Hardware support under Linux is far better than it ever has been in the past. These days, most things “just work” out of the box, and you probably won’t have to compile any custom kernel modules. Certainly a far cry from where things were a decade ago. But that doesn’t mean everything will work to 100% of its abilities. Take for example, the Duck keyboard that [Cynthia Revström] has. Sure it works as a basic keyboard under any OS, but getting those fancy RGB LEDs working is another story entirely.
Don’t get the wrong idea here, [Cynthia] isn’t just trying to get the keyboard to flash along to music; the goal was to use the RGB lighting of the Ducky keyboard for notifications that the user can’t possibly ignore. Even the most laser-focused among us would have a hard time not noticing that the entire keyboard is blinking red. But the “DuckyRGB” software that you need to do something like that is Windows-only and apparently distributed via a sketchy Google Drive link. Yikes.
The first step to creating an alternative was to spin up a Windows VM and install DuckyRGB. From there, Wireshark could listen in between the virtual computer and the Ducky keyboard to see what the software was sending over the wire. After identifying a version number being sent in the clear, [Cynthia] was able to isolate the LED commands by searching for the hex color codes. From there, it was a relatively simple matter of writing some glue code to connect it up to an alert service and get notifications going.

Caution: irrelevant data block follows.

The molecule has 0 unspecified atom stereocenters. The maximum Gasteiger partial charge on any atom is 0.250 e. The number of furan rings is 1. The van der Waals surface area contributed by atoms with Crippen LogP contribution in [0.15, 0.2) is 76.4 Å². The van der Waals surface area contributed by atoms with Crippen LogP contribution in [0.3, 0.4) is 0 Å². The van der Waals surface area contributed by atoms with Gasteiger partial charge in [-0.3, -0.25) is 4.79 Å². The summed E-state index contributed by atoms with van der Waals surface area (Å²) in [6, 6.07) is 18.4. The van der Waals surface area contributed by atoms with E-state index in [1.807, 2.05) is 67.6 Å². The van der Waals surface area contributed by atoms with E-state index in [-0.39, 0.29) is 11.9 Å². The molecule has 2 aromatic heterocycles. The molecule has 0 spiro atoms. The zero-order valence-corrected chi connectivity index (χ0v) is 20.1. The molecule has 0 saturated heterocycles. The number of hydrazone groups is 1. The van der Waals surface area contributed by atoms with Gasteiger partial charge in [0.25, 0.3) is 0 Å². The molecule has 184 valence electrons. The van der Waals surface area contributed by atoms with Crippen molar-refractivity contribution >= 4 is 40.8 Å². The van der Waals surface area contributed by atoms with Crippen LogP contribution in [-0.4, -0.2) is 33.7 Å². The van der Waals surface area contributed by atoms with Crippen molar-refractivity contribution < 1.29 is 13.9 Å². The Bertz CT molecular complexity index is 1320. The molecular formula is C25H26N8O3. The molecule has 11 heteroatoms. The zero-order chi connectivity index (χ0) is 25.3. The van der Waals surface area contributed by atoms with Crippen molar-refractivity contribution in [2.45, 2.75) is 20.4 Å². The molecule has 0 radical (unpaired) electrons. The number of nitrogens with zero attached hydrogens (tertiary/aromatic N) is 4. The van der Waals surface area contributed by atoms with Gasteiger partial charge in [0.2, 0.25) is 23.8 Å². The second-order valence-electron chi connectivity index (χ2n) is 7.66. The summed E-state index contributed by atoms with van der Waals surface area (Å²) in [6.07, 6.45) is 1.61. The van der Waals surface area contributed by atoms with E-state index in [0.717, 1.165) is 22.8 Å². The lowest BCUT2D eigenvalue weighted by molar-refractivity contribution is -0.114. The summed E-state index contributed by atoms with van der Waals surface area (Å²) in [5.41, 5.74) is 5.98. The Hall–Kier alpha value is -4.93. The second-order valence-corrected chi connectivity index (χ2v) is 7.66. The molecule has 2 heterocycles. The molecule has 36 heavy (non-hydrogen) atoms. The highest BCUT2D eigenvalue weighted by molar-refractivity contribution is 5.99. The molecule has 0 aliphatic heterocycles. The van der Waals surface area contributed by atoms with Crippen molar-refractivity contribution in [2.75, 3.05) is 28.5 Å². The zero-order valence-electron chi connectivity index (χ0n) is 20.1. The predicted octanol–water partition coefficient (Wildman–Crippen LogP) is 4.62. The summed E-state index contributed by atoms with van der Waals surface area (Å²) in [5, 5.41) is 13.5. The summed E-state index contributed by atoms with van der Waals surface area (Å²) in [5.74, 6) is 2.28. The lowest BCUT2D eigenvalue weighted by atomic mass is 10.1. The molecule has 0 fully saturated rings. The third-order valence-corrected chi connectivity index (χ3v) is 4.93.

There was only one problem; the keyboard didn’t work anymore. Turns out the tool that [Cynthia] wrote to control the keyboard’s LEDs was claiming the device so the kernel couldn’t access it for normal input. It took a detour with HIDAPI to get everyone playing together nicely, and now changing the color of your Ducky keyboard on Linux doesn’t turn it into a paperweight.
Even if you don’t have a Ducky keyboard, or aren’t particularly interested in having its LEDs blinked at you if you do, this project is a phenomenal example of practical USB reverse engineering. [Cynthia] says the inspiration for this project came from friend [Ben Cox], who’s write-up on creating USB userspace drivers we covered last year. If you’ve got and old USB gadget with Windows-only drivers, maybe it’s time you take a crack at unlocking it.